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Swedish ISP Deletes Customer ID Info 177

Posted by ScuttleMonkey
from the putting-tread-on-the-slippery-slope dept.
NewYorkCountryLawyer writes "A Swedish internet service provider, Bahnhof, has begun deleting customer identification information in order to prevent it from being used as evidence against its customers under Sweden's new legislation against copyright infringement via peer-to-peer file sharing. According to this report on 'The Local,' it is entirely legal for it to do so. The company's CEO, Jon Karlung, is identified as 'a vociferous opponent of the measures that came into force on April 1st,' and is quoted saying that he is determined to protect the company's clients, and that 'It's about the freedom to choose, and the law makes it possible to retain details. We're not acting in breach of IPRED; we're following the law and choosing to destroy the details.'"
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Swedish ISP Deletes Customer ID Info

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  • Re:Wow (Score:5, Informative)

    by Sporkinum (655143) on Friday April 17, 2009 @01:00PM (#27615905)

    Those were the guys with the James Bond villain data center. Just from watching the video, you get the impression they are a good group of nerds.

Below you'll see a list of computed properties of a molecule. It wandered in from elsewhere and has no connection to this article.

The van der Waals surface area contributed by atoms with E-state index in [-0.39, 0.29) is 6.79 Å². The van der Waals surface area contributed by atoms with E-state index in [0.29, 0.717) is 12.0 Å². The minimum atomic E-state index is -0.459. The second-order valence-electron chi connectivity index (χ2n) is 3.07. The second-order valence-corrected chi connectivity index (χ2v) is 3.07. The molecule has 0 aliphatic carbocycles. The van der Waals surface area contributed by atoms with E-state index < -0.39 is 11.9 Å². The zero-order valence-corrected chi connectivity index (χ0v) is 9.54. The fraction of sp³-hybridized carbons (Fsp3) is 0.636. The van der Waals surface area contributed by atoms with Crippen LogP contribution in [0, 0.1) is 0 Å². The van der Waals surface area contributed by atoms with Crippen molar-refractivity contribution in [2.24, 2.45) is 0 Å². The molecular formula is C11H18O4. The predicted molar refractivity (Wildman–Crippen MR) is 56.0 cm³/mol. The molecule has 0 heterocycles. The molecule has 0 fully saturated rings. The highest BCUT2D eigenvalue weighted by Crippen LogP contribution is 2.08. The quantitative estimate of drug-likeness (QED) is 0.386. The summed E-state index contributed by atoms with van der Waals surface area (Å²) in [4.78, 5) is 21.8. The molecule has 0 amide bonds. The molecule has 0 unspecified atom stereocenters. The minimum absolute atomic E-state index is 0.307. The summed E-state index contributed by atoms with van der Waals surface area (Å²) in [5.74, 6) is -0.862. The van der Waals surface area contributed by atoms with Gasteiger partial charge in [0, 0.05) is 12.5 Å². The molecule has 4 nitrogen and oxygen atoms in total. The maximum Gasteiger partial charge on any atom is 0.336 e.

• Another law (Score:5, Informative)

    by drstock (621360) on Friday April 17, 2009 @01:05PM (#27616035)

    They are actually claiming to follow another law from 2003 called the Swedish Electronic Communications law. It states that traffic information should be deleted or anonymized when it is no longer needed to transmit the electronic message.

  • by InsaneProcessor (869563) on Friday April 17, 2009 @01:28PM (#27616547)
    You can bill them for the connections without recording the IP or how they are connected.
  • by mea37 (1201159) on Friday April 17, 2009 @01:32PM (#27616623)

    I suppose I don't know how it is in Sweden, but I beileve in America for there to be 'destruction of evidence', the destruction has to occur in the context of an actual investigation.

    In fact, this is why companies have "data retention" policies (which typically have more to do with which data to destroy than which to retain) -- when an investigation does come up, if you already don't have the information and it was destroyed in accordance with standing company policy, then there is normally no recourse against you.

    That's what I'd say this ISP is doing -- adjusting its data retention policies. Sure, it's explicitely doing it in anticipation that the information might otherwise be evidence -- that's what data retention policies are about. This is maybe more specific since they're concerned about one law in particular, and you can agree or disagree with their moral position, but it's not destruction of evidence.

    When a legal jurisdiction decides certain information needs to be around for potential investigations, they enact laws that require records of that particular information to be kept for some period of time. Will such a law follow WRT Swedish ISP customer recorsd? We'll see...